AD&D had detailed and fast, but not easy. The rules were a mess but character creation and game running was fast.

        Basic D&D had fast and easy, but not detailed. If you wanted detail you had to make it up on the fly or rely on random tables, which again: easy and fast, but still didn’t give you details built-in to the system.

        Given all these editions, and given my current tastes and free time, I’ll take fast & easy over detailed. If 5e picks detail over the other two, it simply won’t fit into how I game.

  3. Giant Centipede: Mildly Scary

  4. I think your stretching man. You want to have a cake and eat it too. You can’t have both simple, and complex at once. Your not looking through pink tinted glasses as much as neon pink telescopes. Whilst ADD was simpler, it required much “On the fly” making stuff up, which ALSO slows stuff down. The rules where a mess and required lots of GM intervention.

    Also Kids don’t need RPGs. Their imaginative enough as they are. For example: The thing you listed as a Dora the explora idea.

    Even if you get the kids to read even the most basic ruleset they will be bored. They have small attention spans and will quickly dump the game and go play equally as imaginative games with toys.

    Now even if they did find it interesting, they would quickly jump off rails

    “Why don’t we just walk around the laughing rock?”

    “Why don’t we just beat up and tie up swiper with this rope?”

  5. Did you really just say “making stuff up when there aren’t rules is hard” and “kids have enough imagination that they don’t need rules” in the same breath?

  6. I did not. You did. Twice.

    Making stuff up in rules interactions “Um…If you do that I guess Il give you a…um….-3 penalty?…Don’t do that again” is different then suddenly saying “and then it turns out my bear was a T-Rex all along”.

    Thing is kids don’t need rules…at all. Kids like playing it loose and fast with story structure and reason. Look at the superhero you drew in 1st grade. Im sure he has about 15 superpowers and is a robot human pirate.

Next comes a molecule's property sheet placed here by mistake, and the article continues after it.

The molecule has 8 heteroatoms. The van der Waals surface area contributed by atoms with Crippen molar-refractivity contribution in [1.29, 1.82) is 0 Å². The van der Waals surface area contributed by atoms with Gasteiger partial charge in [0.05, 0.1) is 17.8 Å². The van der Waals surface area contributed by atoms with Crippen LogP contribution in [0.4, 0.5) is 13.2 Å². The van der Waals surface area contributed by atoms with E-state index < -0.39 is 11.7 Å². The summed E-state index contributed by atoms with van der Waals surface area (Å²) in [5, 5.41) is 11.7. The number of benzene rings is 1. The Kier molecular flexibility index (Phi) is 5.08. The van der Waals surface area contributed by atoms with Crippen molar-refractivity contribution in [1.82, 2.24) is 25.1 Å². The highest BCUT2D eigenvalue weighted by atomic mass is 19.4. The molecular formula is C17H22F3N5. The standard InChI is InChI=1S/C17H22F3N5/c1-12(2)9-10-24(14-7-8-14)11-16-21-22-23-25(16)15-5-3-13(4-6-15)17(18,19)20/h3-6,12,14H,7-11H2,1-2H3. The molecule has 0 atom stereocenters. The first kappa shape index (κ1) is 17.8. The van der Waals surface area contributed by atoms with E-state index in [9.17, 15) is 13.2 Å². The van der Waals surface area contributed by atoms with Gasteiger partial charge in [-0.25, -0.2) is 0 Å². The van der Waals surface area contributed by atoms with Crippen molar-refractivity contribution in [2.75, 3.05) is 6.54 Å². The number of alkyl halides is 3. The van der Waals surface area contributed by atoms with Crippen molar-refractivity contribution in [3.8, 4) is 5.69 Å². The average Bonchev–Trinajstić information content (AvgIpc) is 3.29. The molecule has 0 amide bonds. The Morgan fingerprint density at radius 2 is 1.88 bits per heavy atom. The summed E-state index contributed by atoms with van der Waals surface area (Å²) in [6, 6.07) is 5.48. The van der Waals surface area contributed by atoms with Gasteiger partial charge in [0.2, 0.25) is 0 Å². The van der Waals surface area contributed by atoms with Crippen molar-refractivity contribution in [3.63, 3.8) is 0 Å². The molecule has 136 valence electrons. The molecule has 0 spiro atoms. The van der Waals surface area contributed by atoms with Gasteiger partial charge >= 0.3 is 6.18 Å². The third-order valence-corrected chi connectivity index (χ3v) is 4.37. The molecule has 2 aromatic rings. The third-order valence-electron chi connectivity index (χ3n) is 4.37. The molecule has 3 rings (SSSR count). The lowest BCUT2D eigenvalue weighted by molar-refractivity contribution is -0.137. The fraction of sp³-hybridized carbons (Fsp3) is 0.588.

RPGs need more detailed rules in order to feel more immersive (My personal opinion).

    • Yeah, I’d be obliged if mxyzplk could clean that up.

      Anyway, I think we have fundamentally incompatible ideas about what roleplaying game rules are for. And a different understanding of kids, which aren’t (let’s see, judging by your examples…) all 7 years old. That’s fine, but doesn’t make for much basis of conversation.

    • So you are saying “RPGs need loads of rules” and “Kids don’t need rules” so I guess RPGs aren’t for kids? QED? Maybe you’re missing my main point which is that big ol’ complex games are great for the old folks but there is such a thing as a simpler one.

      Kids do accept limitations to their unfettered imaginations. Hell they watch Dora in the first place instead of just freeform LSD hallucinating all the time. They play Pokemon cards. They create rules for their little clubs. Even a 5 year old understands the structure of a Dora story and can stay within it. If you listened to yourself too much the kids would be incapable of playing Candyland.

  7. Im not sure what your talking about. What you ARE talking about are not RPGs but simply Gs. Or games. Kids play games alright.

    You mention a “Dora quest game with minigames”. Thats not a RPG. Thats just a G. Thats just a game.

    I was talking about when kids DO want to RP, they usually don’t accept any rules or try to bend them.

    When I RP as a power ranger I quickly discard any limitations or limits on the character and just start playing boom exploder man.

    • This reply only makes sense if you can claim with a straight face that an RPG is not a G. Why are you making absurd distinctions? You’re saying kids usually don’t accept rules, but they will if there’s no RP in the G?

      Unfortunately, you’re talking to people who a) know what an RPG is and b) personally know a variety of kids, so c) it’s immediately obvious that you’re talking nonsense about (a) and (b).